All together, it felt like maybe the wrong file was used for this story, because I haven’t seen anything this sloppy in the other stories. It was interesting enough that I still liked it. It felt like a disjointed D&D party (paladin, fighter, rogue, warlock [or necromancer?], mage, and monk), setting up for future adventures.  There were interesting ideas throughout that felt very compartmentalized, like parts of a D&D game. A sort of, “They go here, something interesting happens. They go here, something interesting happens.” etc.

One Last Payday, short story by P.A. Cornell, 5 stars

This sci-fi story was fantastic. A thief gets a job to transport some data from one person to another, and will pay enough for her to finally live her dream and get off world… but there’s a big catch. There’s twists and turns along the way that really captured my imagination. I’d look for more from this author.

From Love to Hatred Turned, short story by Isa Mclaren, 5 stars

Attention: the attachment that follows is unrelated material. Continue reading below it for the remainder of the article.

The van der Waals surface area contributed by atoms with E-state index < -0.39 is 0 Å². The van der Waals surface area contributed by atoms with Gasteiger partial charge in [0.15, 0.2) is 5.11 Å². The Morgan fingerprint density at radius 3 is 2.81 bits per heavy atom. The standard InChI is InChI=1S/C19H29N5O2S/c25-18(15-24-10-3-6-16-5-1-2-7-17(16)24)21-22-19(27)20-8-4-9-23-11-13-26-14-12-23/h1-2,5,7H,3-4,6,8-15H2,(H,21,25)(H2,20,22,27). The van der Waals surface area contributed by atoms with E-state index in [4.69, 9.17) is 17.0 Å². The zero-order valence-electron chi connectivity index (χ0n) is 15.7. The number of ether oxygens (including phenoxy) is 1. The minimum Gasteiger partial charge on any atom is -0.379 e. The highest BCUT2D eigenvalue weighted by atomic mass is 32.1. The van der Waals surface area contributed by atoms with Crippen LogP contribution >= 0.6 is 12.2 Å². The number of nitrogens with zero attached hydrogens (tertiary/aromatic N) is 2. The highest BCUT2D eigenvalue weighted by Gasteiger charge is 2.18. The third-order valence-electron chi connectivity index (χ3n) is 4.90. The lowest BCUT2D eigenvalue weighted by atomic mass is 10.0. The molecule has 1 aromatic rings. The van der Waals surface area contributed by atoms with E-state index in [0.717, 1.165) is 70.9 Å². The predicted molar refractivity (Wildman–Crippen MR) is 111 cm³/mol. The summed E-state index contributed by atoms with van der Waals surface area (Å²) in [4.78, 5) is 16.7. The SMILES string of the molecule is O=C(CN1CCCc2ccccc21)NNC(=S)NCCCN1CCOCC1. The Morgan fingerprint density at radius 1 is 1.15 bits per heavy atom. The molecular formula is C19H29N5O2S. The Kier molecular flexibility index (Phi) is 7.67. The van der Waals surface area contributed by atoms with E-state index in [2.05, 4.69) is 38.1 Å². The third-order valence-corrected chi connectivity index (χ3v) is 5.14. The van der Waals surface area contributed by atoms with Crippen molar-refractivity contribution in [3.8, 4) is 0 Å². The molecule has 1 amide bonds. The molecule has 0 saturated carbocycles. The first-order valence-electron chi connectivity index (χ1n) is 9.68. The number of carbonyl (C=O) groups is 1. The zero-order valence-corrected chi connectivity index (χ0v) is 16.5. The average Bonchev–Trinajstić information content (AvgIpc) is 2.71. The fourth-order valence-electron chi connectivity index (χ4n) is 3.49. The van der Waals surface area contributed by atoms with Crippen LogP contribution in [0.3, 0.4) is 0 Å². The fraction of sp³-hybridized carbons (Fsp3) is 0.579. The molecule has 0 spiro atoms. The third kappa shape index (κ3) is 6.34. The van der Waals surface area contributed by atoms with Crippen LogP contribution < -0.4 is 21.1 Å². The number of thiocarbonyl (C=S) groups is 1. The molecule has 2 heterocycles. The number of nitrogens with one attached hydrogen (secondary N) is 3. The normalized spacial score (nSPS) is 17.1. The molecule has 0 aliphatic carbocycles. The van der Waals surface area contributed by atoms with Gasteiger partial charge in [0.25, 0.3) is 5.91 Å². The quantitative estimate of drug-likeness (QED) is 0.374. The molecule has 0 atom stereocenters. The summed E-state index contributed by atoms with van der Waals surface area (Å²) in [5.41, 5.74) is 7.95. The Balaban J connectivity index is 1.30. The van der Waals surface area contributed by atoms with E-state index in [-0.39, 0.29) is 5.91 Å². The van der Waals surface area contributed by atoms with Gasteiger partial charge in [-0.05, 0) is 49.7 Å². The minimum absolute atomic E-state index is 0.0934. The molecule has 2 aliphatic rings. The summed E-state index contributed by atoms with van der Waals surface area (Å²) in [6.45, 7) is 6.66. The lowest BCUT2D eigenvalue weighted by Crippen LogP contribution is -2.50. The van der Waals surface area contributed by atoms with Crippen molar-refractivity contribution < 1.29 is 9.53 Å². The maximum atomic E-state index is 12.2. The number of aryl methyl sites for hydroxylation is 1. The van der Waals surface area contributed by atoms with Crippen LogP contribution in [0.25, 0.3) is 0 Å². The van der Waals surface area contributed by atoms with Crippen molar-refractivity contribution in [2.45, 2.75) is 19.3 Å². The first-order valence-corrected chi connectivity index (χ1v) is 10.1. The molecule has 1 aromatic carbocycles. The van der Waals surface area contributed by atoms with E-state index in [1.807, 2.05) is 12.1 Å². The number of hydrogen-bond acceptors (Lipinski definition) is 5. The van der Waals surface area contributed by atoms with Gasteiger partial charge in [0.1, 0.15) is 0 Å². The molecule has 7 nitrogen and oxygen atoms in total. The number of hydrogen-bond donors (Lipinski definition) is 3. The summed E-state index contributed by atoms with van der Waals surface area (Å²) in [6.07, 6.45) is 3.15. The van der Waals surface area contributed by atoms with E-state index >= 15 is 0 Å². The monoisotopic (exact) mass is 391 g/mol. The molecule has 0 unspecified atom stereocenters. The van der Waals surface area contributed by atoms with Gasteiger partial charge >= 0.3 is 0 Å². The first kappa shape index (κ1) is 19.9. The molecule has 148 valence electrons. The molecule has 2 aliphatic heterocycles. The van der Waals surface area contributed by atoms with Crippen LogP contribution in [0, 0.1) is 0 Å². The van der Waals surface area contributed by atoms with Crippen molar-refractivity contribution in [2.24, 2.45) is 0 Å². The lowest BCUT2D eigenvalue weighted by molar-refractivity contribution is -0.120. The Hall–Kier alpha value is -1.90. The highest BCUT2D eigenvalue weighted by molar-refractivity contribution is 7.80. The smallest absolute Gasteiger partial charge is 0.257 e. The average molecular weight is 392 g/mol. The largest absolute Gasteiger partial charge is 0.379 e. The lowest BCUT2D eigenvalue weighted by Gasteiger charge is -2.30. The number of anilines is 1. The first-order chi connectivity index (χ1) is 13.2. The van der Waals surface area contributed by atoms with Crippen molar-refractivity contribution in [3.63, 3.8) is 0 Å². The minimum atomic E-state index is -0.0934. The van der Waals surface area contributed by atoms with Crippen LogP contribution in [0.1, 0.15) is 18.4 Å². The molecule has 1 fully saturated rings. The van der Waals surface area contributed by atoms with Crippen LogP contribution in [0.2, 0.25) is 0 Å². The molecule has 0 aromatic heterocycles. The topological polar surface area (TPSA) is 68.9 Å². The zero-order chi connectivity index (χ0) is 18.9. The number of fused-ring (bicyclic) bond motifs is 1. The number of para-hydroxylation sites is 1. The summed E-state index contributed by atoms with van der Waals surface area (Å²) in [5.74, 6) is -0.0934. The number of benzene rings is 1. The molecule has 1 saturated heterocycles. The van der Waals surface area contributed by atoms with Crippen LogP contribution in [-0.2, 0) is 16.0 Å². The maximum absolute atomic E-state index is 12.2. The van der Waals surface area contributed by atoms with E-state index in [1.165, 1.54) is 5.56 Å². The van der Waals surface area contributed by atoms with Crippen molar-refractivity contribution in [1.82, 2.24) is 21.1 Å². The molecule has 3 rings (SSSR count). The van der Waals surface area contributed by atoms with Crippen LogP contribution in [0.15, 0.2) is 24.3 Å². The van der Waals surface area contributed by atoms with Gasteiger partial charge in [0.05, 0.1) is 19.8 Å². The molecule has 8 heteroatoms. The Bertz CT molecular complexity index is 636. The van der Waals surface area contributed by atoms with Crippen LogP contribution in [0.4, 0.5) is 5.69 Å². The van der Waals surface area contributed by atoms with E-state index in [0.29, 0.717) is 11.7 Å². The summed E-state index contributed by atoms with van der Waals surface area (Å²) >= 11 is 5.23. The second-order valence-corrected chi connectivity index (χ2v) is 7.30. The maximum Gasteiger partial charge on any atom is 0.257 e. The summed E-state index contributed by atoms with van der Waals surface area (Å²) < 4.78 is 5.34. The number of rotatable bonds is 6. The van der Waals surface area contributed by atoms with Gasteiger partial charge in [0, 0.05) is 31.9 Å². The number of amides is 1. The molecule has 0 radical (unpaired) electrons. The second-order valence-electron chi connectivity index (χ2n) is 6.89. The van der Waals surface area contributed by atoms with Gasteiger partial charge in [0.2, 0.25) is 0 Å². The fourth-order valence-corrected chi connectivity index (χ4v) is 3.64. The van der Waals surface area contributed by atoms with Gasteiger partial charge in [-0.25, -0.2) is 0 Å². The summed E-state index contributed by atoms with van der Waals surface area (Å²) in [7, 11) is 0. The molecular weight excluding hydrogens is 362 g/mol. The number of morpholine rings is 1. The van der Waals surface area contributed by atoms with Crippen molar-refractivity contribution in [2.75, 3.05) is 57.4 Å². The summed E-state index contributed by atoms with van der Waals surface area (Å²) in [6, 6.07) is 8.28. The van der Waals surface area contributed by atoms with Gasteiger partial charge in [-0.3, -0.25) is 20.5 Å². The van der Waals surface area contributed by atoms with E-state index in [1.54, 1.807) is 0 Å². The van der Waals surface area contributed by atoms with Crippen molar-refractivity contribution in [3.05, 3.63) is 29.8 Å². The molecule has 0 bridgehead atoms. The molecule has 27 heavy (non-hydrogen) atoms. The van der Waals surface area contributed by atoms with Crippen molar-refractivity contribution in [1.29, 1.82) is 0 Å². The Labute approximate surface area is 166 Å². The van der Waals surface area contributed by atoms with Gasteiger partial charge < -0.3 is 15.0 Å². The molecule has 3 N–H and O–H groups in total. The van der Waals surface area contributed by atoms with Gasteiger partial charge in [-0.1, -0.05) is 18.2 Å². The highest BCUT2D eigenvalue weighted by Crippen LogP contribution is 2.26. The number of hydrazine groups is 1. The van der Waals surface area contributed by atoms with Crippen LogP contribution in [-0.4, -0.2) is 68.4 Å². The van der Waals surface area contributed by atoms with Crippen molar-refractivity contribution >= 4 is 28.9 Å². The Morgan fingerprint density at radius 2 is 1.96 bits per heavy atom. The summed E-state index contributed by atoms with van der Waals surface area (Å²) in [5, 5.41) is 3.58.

Brand made me think of 007 as a roguish art dealer. Suave, intelligent, and one step ahead, he’s a master tactician who knows how to manipulate people. The story was fun and well paced.

The Bridgemaster’s Daughter, short story by John Ryers, 5 stars

I didn’t see the ending of this story coming. Perhaps I should have… the clues were there all along, but I missed putting them together. I love it when that sort of thing happens. With a headstrong female lead, and a charming rogue antagonist, there’s some great, believable banter, and good action.

Dangers of Tensire, novella by Ryan Toxopeus

Come on. I’m not going to review my own story. That’s worse than paying for reviews.

But honestly, I think this anthology is worth picking up just for the three 5-star stories. I plan on looking for more work from those authors.

GenreCon 2018

You probably already know I spent the weekend at GenreCon 2018, so let’s go right ahead to the usual, shall we?

The Good

The hotel and con staff were very friendly and I had a fun weekend.

The Friday night (6-9pm) went better than I thought it would. Last year I hadn’t gotten any sales that first night, so I was pleasantly surprised to have two! Also, a trio of Jawas came running through, and one of them pawed at the character cards on my table! Jawas have always been one of my favourites from Star Wars, and seeing three of them running around acting like Jawas, looking like they were going to steal things, was so fun.